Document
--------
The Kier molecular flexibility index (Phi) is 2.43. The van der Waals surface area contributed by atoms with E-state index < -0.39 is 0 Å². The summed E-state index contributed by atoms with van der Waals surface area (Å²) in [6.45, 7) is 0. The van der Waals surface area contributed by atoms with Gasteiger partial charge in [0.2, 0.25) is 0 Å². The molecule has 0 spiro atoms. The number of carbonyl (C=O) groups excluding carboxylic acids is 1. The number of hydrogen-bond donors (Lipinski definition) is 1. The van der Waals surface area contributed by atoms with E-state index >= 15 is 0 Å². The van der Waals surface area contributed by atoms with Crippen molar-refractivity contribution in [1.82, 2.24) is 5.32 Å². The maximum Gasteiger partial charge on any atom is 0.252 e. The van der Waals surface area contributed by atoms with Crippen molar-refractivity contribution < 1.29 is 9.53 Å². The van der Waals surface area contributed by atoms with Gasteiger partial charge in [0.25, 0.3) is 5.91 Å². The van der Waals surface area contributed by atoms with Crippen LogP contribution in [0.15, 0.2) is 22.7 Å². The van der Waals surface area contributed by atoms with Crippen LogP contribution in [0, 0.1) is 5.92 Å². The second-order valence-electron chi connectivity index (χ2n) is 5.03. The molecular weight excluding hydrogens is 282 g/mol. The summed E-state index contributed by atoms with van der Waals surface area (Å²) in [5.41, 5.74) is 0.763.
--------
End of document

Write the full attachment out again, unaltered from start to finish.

The Kier molecular flexibility index (Phi) is 2.43. The van der Waals surface area contributed by atoms with E-state index < -0.39 is 0 Å². The summed E-state index contributed by atoms with van der Waals surface area (Å²) in [6.45, 7) is 0. The van der Waals surface area contributed by atoms with Gasteiger partial charge in [0.2, 0.25) is 0 Å². The molecule has 0 spiro atoms. The number of carbonyl (C=O) groups excluding carboxylic acids is 1. The number of hydrogen-bond donors (Lipinski definition) is 1. The van der Waals surface area contributed by atoms with E-state index >= 15 is 0 Å². The van der Waals surface area contributed by atoms with Crippen molar-refractivity contribution in [1.82, 2.24) is 5.32 Å². The maximum Gasteiger partial charge on any atom is 0.252 e. The van der Waals surface area contributed by atoms with Crippen molar-refractivity contribution < 1.29 is 9.53 Å². The van der Waals surface area contributed by atoms with Gasteiger partial charge in [0.25, 0.3) is 5.91 Å². The van der Waals surface area contributed by atoms with Crippen LogP contribution in [0.15, 0.2) is 22.7 Å². The van der Waals surface area contributed by atoms with Crippen LogP contribution in [0, 0.1) is 5.92 Å². The second-order valence-electron chi connectivity index (χ2n) is 5.03. The molecular weight excluding hydrogens is 282 g/mol. The summed E-state index contributed by atoms with van der Waals surface area (Å²) in [5.41, 5.74) is 0.763.